The availability of low-cost Advanced Technology Attachment (ATA) disk-based storage arrays and low-cost storage networks has made it possible to use a Database Storage Grid with Oracle Database at very low cost. One example solution is Oracle Exadata Storage Servers that offer excellent performance and availability characteristics. Each Exadata Cell can be viewed as a unit of I/O performance and capacity.

The Oracle Storage Grid is implemented using either Oracle Automatic Storage Management (ASM) and Oracle Exadata Storage Server Software or ASM and third-party storage. The Oracle Storage Grid with Exadata seamlessly supports MAA-related technology, improves performance, provides unlimited I/O scalability, is easy to use and manage, and delivers mission-critical availability and reliability to your enterprise. See the Oracle Database High Availability Best Practices for Oracle Storage Grid recommendations and using Exadata.

A database administrator can use the Oracle ASM interface to specify the disks in the Database Storage Grid that Oracle ASM should manage across all server and storage platforms. Oracle ASM partitions the disk space and evenly distributes the data storage throughout the entire storage array. Additionally, Oracle ASM automatically redistributes the data storage as storage arrays are added or removed from the Database Storage Grid.

Additionally, use the I/O Resource Management (IORM) to manage and meet service-level requirements. IORM allows you manage the grid and prioritized applications within the database or in between databases.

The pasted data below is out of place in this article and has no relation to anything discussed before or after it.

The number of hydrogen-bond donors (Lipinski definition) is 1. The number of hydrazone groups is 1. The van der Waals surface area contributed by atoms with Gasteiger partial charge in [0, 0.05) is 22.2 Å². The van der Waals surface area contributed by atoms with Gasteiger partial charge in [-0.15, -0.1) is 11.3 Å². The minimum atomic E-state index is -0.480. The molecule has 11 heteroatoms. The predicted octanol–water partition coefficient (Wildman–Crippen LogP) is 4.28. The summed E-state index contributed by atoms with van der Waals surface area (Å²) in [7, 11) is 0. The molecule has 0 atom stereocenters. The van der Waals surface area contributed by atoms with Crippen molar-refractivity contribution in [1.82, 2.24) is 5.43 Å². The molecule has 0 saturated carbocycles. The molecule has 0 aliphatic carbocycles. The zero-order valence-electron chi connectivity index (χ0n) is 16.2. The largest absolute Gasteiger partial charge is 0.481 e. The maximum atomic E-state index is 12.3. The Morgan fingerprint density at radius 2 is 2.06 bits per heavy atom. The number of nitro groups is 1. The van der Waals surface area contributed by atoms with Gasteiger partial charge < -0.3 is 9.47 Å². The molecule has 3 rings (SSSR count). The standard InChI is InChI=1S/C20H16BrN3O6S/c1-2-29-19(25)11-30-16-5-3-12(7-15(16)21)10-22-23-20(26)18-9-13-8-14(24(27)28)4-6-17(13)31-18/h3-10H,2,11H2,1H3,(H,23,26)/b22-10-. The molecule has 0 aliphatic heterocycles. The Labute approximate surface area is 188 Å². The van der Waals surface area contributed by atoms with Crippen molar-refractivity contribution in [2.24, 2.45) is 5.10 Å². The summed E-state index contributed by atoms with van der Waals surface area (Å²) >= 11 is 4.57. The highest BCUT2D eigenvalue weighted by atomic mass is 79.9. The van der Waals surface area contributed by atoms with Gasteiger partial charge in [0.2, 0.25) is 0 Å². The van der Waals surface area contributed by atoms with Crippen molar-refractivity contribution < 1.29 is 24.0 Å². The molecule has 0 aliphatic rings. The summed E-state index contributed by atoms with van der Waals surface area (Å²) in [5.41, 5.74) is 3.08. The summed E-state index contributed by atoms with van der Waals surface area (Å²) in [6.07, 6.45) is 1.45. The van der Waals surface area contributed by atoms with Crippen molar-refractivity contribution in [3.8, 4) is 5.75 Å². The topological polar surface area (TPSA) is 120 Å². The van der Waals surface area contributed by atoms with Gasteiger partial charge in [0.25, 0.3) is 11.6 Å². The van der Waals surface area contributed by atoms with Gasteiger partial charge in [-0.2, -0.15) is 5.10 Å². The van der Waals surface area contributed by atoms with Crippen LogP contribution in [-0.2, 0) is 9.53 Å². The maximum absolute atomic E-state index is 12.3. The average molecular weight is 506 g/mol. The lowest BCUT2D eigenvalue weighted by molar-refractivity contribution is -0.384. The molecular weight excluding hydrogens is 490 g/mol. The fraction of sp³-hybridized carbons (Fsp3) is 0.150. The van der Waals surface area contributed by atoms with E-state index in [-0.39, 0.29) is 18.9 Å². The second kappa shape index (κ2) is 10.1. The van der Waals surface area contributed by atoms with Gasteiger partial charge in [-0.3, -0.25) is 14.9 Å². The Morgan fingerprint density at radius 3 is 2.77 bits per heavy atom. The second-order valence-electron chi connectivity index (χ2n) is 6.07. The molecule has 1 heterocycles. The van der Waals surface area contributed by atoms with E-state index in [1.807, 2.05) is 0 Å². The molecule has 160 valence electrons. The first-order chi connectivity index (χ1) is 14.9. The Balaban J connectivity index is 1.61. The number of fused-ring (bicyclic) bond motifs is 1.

5.4 Disaster Recovery Using Active Standby Databases

You can use standby databases for dynamic IT and application requirements in addition to providing disaster recovery. The Oracle Active Data Guard option in Oracle Data Guard enables you to use physical standby databases for other useful work during normal operations, in addition to providing a disaster-recovery solution.

The following sections describe the Oracle Data Guard features that help you use physical standby databases for additional business purposes:

5.4.1 Oracle Active Data Guard Option for Physical Standby Databases

Oracle Data Guard Redo Apply (physical standby database) is a popular solution for disaster recovery due to its relative simplicity, high performance, and superior level of data protection. The Oracle Active Data Guard optionFoot 1  (available with Oracle Database 11g Release 1 (11.1) and later releases) enables a physical standby database to be opened for read-only access while Redo Apply is active. This makes it possible to run queries and reports against an up-to-date physical standby database without compromising data protection or extending recovery time if a failover is required. You can offload the read-only workload from the primary database to the active standby database, improving performance and postponing the day when you need to purchase additional capacity.

To enable the Oracle Active Data Guard option, open the database in read-only mode and then issue the ALTER DATABASE RECOVER MANAGED STANDBY statement. Note that the COMPATIBLE parameter must be set to 11.0.0 or later on both the primary and physical standby databases. Using this feature is completely transparent to any application requiring read-only access to the Oracle Database.

The Oracle Active Data Guard option provides an ultimate high availability solution because it:

  • Supports Oracle RAC on the primary and standby databases

    The Oracle Active Data Guard option works on both single-instance and Oracle RAC physical standby databases. Although Redo Apply can be running on only one Oracle RAC instance, any of the instances can run in read-only mode, including the apply instance.

  • Returns transactionally consistent results that are very close to being up-to-date with the primary database

    Depending on any delay settings or apply rates, the standby database can be current with the primary database or lag seconds behind. The queries will always be transactionally consistent and will represent a consistent view of the last committed transaction at that time.